FIG. 11 depicts an example computer system that may be utilized to implement the present invention.

The features and advantages of the present invention will become more apparent from the detailed description set forth below when taken in conjunction with the drawings, in which like reference characters identify corresponding elements throughout. In the drawings, like reference numbers generally indicate identical, functionally similar, and/or structurally similar elements. The drawing in which an element first appears is indicated by the leftmost digit(s) in the corresponding reference number.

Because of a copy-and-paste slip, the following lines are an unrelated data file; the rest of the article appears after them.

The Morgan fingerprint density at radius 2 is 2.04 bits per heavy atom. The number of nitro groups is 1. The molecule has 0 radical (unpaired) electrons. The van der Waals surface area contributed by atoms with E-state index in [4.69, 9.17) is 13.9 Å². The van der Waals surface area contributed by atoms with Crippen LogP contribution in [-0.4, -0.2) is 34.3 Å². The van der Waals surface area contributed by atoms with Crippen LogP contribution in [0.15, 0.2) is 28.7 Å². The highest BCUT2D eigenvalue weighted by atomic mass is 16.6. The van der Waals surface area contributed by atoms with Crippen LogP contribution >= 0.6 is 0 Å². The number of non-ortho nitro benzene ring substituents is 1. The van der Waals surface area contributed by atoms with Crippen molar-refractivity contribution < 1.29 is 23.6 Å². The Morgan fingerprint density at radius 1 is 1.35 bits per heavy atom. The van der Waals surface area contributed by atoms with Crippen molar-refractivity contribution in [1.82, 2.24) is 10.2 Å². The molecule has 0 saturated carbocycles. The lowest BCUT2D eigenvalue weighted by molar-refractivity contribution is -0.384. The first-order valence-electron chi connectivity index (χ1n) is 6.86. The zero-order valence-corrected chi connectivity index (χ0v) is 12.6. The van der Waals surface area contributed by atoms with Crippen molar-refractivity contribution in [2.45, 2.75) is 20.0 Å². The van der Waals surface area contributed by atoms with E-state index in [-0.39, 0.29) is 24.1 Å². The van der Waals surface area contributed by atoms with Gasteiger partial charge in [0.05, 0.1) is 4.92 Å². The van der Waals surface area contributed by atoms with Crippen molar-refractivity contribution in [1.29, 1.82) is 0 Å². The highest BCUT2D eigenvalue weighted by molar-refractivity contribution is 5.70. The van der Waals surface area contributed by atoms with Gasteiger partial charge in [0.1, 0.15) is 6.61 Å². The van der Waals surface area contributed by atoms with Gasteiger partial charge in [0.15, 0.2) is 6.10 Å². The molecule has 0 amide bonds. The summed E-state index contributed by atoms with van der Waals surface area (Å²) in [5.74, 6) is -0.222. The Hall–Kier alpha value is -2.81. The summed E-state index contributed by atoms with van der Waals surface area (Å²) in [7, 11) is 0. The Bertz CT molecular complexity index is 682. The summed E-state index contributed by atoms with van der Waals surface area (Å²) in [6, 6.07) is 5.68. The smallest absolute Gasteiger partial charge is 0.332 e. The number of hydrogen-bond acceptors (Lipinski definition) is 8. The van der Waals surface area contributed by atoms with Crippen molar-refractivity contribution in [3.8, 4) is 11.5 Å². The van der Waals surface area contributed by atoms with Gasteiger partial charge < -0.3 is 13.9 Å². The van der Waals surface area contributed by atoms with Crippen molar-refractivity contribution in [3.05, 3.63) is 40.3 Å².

DETAILED DESCRIPTION OF THE INVENTION

A. Method for Performing Antialiasing in a Graphics Processing System that Includes Multiple GPUs

Flowchart 100 of FIG. 1 illustrates one method of performing antialiasing in a graphics processing system that includes multiple GPUs. In FIG. 1, the left hand side of the flowchart represents processing steps performed by a first GPU, denoted “GPU 0”, while the right hand side represents processing steps performed by a second GPU, denoted “GPU 1”. For the purposes of this example, it is assumed that each GPU has access to its own local memory for buffering data such as sample data that is used during the rendering process.